However, private financing has performed very well. After the strong capital outflows from emerging economies at the onset of the crisis, access to hard-currency global bond markets resumed in mid-April. This happened much faster than in previous crises: only two months after the initial shock vs. twelve months during the 2008-2009 crisis, five years after the 1997 Asian crisis, and eight years during the Latin American debt crisis. Private financing has also come with interest rates that for many countries are the lowest in history, and with long maturities. The debt renegotiations of Argentina and Ecuador, which took place in August, were also relatively successful, and counted with strong support from the IMF.

International trade initially plummeted, but it has also recovered much faster than during the 2008-09 crisis. This is particularly the case for Latin America, as export volumes reached pre-crisis levels in July, according to the data from the CPB Netherlands Bureau. Furthermore, with the exception of energy products (oil and coal), there was no substantial fall in the prices of the commodities that the region exports, and many of them are currently increasing.

“Beyond the recovery measures, which should aim above all at recovering employment levels, it is therefore essential to thoroughly rethink the region’s development model.” #DevMatters

On the other hand, contrary to the expectation of a sharp decrease in remittances – such as the one that took place in 2009 and took several years to recover, these inflows have increased on average by 5% between January and September in relation to the previous year, according to ECLAC. The situation is, however, heterogeneous: it benefits above all the countries whose relatives have migrated to the United States and not those who have migrated to Spain or the countries of the Southern Cone.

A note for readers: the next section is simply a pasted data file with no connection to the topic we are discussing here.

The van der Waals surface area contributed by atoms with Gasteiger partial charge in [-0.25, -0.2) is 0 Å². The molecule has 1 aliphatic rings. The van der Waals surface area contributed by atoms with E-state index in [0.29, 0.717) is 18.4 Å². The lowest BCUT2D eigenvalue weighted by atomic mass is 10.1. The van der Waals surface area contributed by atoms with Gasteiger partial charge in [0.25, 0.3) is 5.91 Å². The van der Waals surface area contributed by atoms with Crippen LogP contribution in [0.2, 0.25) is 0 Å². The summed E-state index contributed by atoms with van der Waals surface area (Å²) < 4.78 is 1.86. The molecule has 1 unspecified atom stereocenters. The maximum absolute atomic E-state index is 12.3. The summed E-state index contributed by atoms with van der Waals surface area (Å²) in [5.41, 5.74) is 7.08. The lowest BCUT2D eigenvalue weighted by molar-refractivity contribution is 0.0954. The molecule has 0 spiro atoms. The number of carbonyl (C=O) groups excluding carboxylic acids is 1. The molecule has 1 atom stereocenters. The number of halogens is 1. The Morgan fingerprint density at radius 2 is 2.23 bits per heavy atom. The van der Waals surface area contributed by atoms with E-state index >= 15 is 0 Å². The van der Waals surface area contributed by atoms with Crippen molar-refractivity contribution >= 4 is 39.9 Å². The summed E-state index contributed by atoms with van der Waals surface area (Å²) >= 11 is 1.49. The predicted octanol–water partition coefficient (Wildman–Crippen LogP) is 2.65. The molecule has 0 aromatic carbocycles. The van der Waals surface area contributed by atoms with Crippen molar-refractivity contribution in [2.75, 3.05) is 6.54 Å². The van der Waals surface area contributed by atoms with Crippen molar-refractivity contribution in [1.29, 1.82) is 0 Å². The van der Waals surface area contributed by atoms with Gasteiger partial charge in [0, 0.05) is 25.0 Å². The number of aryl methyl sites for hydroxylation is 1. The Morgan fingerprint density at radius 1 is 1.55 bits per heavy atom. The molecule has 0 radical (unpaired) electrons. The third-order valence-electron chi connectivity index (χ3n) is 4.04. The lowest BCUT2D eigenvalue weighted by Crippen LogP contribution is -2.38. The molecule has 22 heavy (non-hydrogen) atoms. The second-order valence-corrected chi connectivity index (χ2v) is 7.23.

The severity of the crisis is associated, therefore, with regional and national factors. First, the region became the global epicentre of the pandemic for several months. Second, as indicated, it hit the region after five years of very poor economic performance –what in a previous op-ed I called a “lost half decade”. Third, because the fiscal capacity to face the crisis was limited in almost all countries in the region. As a result, although positive action has been taken, especially to help poor and vulnerable households, the support is limited compared to that granted by developed countries.

Beyond the recovery measures, which should aim above all at recovering employment levels, it is therefore essential to thoroughly rethink the region’s development model. It must stop being one of the regions with the highest levels of inequality in the world, and the least dynamic in terms of economic growth in the developing world. It is time, in other words, to rethink the effects of market reforms, the results of which have been clearly disappointing.

A new agenda –which some of us has referred to as the Latin American Consensus 2020 – should be based on a strong commitment to reducing inequality, stronger counter-cyclical macroeconomic policies and a major push for production and export diversification based on strong science and technology institutions – including a major digital transformation, as the OECD Development Centre has argued. It must also include a robust and de-politicised regional integration, and a strong commitment to the international environmental agenda. And this should be done in the context of a firm, renewed commitment to democracy.